The sun is shining bright as I pick the last of my cute little 小番茄 (xiǎo fānqié cherry tomatoes) off the vines, but it’s not scorching hot. The air is a bit on the cool side, but not so cold as to bite. The flies have all but disappeared, but the birds are still around chirping. What’s not to like about this time of the year?
秋天 (qiūtiān, autumn) is the time for harvesting and enjoying the fruit of your labor. Besides the 苹果 (píngguǒ apples), 梨 (lí pears), 葡萄 (pútáo grapes), 李子 (lǐzi plums) and various kinds of 坚果 (jiānguǒ nuts), you will want to also bring in the 青豆 (qīngdòu green beans), 高丽菜 (gāolì cài cabbage) and 南瓜 (nánguā pumpkins) before frost sets in.
Literally, 结果 (jiéguǒ) is the action of a plant forming fruits. This word, like “to bear fruit”, also means to get results. You can also use it as a noun that refers to the result or the outcome.
Nǐmen tǎolùn de jiéguǒ zěnmeyàng?
What’s the outcome of your discussion?
收 (shōu) is to receive, to accept, to gather or to put away. 获 (huò) is the formal word for 得到 (dédào to have gotten, to have obtained, to have received). 收获 (shōuhuò) means to harvest or to bring in the crop. It also refers to the crop itself or the gain from the work one puts in. As the saying goes:
Yī fēn gēngyún, yī fēn shōuhuò.
No pain, no gain. (You will harvest as much as you have cultivated.)
The Traditional Chinese word for harvest is 收穫 (shōuhuò), which clearly involves 禾 (hé), or standing rice plants.
On the other hand, the character 获 (huò) contains the “dog” radical, 犬 (quǎn), that we talked about before. It implies capturing something by force. In the Simplified Chinese character system, this character is used in words pertaining to gaining or getting something regardless of the means by which the object is obtained.
Besides 收获 (shōuhuò), terms containing 获 (huò) are mostly used in formal Chinese and not colloquially. However, it’s still important to learn these words as you are bound to come across them in verbal news reports, newspapers and other written material.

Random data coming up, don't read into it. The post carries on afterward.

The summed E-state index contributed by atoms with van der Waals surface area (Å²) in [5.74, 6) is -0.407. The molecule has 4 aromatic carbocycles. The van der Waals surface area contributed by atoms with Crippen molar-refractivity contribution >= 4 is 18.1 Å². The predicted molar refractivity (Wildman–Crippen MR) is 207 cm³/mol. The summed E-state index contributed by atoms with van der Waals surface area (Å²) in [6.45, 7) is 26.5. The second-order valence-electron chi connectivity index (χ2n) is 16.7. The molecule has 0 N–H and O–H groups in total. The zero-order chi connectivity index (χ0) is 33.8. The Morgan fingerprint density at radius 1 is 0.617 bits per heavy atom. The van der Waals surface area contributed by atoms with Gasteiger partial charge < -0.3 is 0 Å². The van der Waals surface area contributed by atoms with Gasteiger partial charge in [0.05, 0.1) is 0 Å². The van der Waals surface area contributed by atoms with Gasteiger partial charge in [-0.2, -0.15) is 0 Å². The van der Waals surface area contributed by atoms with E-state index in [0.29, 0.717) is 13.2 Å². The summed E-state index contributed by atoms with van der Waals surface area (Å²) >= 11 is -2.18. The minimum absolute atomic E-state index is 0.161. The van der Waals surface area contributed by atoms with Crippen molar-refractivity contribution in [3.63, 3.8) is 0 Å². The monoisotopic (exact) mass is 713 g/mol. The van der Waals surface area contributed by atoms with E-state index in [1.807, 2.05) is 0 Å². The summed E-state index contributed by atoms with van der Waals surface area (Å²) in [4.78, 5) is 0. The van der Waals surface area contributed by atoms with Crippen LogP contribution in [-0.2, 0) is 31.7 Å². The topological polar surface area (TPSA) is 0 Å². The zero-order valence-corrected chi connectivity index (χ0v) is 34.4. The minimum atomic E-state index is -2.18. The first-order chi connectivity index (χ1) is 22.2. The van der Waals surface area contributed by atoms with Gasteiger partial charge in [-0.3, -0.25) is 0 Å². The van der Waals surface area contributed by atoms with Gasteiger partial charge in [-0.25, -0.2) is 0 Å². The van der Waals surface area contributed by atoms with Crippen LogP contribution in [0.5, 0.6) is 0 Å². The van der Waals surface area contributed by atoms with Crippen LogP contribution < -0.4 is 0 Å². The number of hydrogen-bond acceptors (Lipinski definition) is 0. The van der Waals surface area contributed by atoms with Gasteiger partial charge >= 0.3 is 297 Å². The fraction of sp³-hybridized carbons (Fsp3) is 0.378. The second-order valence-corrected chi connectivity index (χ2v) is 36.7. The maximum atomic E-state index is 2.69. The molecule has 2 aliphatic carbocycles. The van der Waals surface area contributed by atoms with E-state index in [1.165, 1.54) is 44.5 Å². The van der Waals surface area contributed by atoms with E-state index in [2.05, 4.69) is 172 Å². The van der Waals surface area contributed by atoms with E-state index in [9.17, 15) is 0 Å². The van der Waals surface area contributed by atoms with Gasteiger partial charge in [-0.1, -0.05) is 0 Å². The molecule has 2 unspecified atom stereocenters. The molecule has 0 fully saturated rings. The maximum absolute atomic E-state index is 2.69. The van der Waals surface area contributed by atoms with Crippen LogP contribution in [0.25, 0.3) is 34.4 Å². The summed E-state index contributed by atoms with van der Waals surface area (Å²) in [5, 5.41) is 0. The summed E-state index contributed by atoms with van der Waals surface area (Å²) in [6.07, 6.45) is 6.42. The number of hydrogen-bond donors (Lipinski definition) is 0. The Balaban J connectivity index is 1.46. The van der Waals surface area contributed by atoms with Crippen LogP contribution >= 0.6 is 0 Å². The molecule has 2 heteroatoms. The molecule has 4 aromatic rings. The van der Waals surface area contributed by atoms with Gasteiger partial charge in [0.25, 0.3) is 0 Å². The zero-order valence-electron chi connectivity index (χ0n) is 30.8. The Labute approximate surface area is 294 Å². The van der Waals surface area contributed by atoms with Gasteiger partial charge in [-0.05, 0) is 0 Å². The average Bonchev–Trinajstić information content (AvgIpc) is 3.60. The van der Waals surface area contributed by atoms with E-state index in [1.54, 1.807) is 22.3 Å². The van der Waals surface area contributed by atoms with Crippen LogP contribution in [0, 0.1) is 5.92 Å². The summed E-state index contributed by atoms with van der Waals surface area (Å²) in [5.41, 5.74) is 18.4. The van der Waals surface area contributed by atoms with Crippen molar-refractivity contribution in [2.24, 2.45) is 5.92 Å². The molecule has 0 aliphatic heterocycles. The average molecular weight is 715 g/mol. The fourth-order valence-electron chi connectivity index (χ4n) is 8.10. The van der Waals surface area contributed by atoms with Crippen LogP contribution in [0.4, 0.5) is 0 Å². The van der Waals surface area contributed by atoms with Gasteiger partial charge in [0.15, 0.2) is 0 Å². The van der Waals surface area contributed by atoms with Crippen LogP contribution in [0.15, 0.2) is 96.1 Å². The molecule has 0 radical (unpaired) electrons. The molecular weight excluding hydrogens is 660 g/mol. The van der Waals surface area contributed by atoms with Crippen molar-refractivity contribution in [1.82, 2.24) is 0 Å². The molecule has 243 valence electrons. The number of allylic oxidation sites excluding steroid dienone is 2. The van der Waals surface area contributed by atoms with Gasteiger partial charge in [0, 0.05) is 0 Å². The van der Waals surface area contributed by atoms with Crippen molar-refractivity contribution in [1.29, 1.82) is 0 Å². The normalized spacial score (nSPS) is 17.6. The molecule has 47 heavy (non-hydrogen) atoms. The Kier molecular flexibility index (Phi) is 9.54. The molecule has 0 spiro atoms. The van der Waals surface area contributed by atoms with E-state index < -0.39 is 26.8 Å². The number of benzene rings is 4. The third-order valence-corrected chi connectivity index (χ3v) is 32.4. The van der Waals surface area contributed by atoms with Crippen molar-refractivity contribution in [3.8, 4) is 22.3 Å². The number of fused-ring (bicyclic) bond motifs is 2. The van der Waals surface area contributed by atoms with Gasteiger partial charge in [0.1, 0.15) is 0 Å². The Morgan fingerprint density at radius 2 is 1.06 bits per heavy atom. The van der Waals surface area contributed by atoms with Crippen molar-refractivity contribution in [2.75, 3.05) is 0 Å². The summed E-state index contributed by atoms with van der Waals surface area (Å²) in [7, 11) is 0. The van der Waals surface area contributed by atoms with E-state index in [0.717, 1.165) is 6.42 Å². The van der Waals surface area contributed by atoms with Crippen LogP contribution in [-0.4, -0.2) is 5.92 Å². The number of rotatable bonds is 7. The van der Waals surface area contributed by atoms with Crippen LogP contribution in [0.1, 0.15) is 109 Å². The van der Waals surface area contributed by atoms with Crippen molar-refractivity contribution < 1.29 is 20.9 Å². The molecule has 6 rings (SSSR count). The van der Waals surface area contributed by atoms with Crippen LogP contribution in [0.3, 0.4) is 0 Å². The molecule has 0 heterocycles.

获得 (huòdé) means to receive, to obtain, to acquire or to achieve.
打猎 (dǎliè) is to go hunting. Therefore, 猎获 (lièhuò)
means to have gotten something by hunting. In everyday speech, you would simply say 打到 (dǎ dào).
他们打到三只雁. (dǎ dào).
Tāmen dǎ dào sān zhī yàn.
They got three wild geese.
知道 (zhīdào) means to know or to be aware of. 获知 (huòzhī) means to have obtained information about something.
Wǒmén yǐjīng huòzhī táifēng jiāng zhuànxiàng.
We have already received news that the typhoon is changing course.
利益 (lìyì) are profits or benefits. 获益 (huòyì) means to have received benefit or profit.
胜利 (shènglì) means victory. 获胜 (huòshèng) is to triumph or to win a victory. So, when you hear or read “我方获胜. (Wǒ fāng huòshèng.)”, you’ll know that our side has won.
准许 (zhǔnxǔ) means to give approval, and 获准 (huòzhǔn) means to have obtained approval or permission.
Following are three popular idioms involving 获 (huò):
如获至宝 (rúhuòzhìbǎo) describes a person being so happy and excited as if he or she had unexpectedly been given the most precious treasure.
Wǒ shōudào tā de xìn, rúhuòzhìbǎo.
When I got his letter, it felt like receiving the most valuable treasure in the world.
一无所获 (yīwúsuǒhuò) means to have gotten nothing for one’s efforts.
Tāmen zhǎo le yīzhěngtiān, dànshì yīwúsuǒhuò.
They searched for an entire day, but came back empty-handed.
不劳而获 (bùláoérhuò) means to have a windfall, to get something for nothing, or to profit without toiling. This phrase usually carries a negative connotation.